Farmstead products

are products that are made on the farm, where the animals live.

weirauch farm & creamery
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The East friesian dairy sheep originated in northern germany and the province of friesland in the netherlands.

Imported as purebreds into the U.S. from Canada in 1994, this breed has the highest milk production of the improved dairy sheep breeds. They are a docile, large size, open white faced, polled breed with a coarse grade staple length wool. Their most distinctive physical feature is a "rat-tail", thin and free of wool. A high percentage of ewes will lamb at 12 months of age and mature ewes are highly prolific. Litter size in the East Friesian is reported as averaging 2.25 lambs with a milk yield per ewe of 500-700 kg per lactation testing 6-7% milk fat, the highest average dairy milk yield recorded for any breed of sheep.

The East Friesian is considered to be the worlds highest producing dairy sheep. They are highly specialized animals and do poorly under extensive and large flock husbandry conditions. It is perhaps no mere coincidence that the region of Friesland is also the origin of the Friesian cattle breed, including the Holstein which has the highest milk yield of any breed of livestock. Friesian cattle and East Friesian sheep are alike in other important regards. Neither fares well in harsh hot environments but both have produced excellent crossbreeds with adapted local breeds.


Breed definition as defined by the American Diary Sheep Association

Additional information by Wesley Combs, Canada, Consultant in International Livestock Development


 

We have been slowly developing our flock of dairy sheep since 2004. We initially bred two high quality Friesian ewes to a Friesian/Targhee cross ram that was a direct descendant of Blue 40 from New Zealand. To diversify the genetics of our small flock, in 2011, we introduced a Friesian/Lacaune ram as well as 20 young ewes that are a hardy cross of Friesian/Polypay/Columbian and Lacaune. We currently have a flock of  67 adult ewes and 3 rams.


We are members of DSANA, the Dairy Sheep Association of North America. DSANAs annual Dairy Sheep Symposium offers workshops, seminars and an established internet community all of which have proven to be an invaluable source of information and inspiration.  www.dsana.org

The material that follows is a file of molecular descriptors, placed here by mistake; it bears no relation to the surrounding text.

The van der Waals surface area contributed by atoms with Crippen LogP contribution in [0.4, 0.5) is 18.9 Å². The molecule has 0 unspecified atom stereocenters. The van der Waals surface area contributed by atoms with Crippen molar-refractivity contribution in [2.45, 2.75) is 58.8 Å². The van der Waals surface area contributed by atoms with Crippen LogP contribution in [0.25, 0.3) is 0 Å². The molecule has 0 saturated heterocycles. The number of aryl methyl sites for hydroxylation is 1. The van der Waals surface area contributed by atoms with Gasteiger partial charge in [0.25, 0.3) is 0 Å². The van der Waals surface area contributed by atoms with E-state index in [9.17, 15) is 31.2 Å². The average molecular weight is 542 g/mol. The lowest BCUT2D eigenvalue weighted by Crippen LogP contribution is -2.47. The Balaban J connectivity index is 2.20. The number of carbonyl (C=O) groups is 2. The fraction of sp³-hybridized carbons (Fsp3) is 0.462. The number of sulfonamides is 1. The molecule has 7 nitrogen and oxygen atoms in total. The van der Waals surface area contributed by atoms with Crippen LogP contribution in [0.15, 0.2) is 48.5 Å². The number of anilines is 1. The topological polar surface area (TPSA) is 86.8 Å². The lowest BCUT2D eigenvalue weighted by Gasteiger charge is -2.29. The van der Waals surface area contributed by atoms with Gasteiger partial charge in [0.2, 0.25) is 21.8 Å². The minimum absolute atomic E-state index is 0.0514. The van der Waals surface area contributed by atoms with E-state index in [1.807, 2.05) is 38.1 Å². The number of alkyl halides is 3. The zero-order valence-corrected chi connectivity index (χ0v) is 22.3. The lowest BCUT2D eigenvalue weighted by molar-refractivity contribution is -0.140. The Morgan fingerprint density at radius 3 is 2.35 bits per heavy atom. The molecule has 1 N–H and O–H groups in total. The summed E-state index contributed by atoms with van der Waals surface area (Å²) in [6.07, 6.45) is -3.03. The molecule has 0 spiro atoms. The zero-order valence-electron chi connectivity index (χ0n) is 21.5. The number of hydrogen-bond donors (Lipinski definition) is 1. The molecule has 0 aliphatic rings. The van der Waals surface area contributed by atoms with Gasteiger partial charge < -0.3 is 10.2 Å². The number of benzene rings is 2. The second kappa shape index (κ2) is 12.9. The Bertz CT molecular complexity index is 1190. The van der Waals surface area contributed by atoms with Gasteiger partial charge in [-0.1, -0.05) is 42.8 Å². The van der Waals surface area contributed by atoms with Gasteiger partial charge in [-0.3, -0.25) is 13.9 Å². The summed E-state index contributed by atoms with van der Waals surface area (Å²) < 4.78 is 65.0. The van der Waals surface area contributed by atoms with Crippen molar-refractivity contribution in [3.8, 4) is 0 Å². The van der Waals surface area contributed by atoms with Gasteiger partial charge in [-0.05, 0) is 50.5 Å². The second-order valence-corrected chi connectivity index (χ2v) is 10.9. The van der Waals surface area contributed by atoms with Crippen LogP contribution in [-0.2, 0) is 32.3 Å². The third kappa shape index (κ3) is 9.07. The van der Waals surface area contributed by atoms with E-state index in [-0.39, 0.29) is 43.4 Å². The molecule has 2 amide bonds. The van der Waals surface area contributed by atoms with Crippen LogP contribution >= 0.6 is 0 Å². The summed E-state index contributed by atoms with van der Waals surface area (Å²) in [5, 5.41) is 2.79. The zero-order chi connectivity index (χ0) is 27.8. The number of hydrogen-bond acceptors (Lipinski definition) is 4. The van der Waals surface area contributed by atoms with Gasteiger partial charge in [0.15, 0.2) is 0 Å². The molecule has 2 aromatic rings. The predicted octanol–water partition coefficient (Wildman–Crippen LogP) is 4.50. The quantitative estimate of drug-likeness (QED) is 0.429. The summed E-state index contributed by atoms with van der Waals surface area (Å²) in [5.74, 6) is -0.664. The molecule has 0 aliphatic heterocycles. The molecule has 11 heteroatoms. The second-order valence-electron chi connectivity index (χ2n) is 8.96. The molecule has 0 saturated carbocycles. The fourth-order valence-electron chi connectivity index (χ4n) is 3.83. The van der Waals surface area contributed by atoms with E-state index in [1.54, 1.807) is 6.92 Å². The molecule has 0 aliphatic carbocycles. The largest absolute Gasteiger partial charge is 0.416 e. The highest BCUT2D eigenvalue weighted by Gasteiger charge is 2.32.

Our flock and all of their products are “humane” certified, through the Animal Welfare Institute, and carry the Animal Welfare Approved seal. This program audits and certifies family farms raising their animals humanely, outdoors on pasture or range. Farmers who earn the AWA seal benefit from having a third-party verification of their high-welfare practices and consumers benefit by knowing that the humane label means what it says.

our flock

Grazing pregnant ewes with plenty of wool for the winter. We shear the flock once a year, around the first of June.

Above: This is not a ewe and note the tail...The pure bred East Friesian dairy sheep does not grow wool on their tails (often referred to as a “rat” tail) or on the inside of their legs; therefore it is not customary to dock the tails.

sheep have  tails

Matriarch, Alice is a pure bred East Friesian ewe. She was one of two young lambs gifted to us as a wedding present. Alice is never in a hurry.  She is now 9 years young and tends to linger behind the rest of the flock. She is an exceptional mother, docile yet very attentive and by far the most prolific milker we have had so far. She has been known to give as much as a gallon a day. Year round she can be identified by her very large mature udder with excellent teat formation. She is mother to Coretta (from our infamous farm postcard). She loves to rub on the scratching post in the barn and is not shy about requesting deep wool massage from our visitors. Alice is an ideal dairy sheep companion and although she is now retired we look forward to sharing our lives with her for years to come as our flock nanny.


 
sheep bio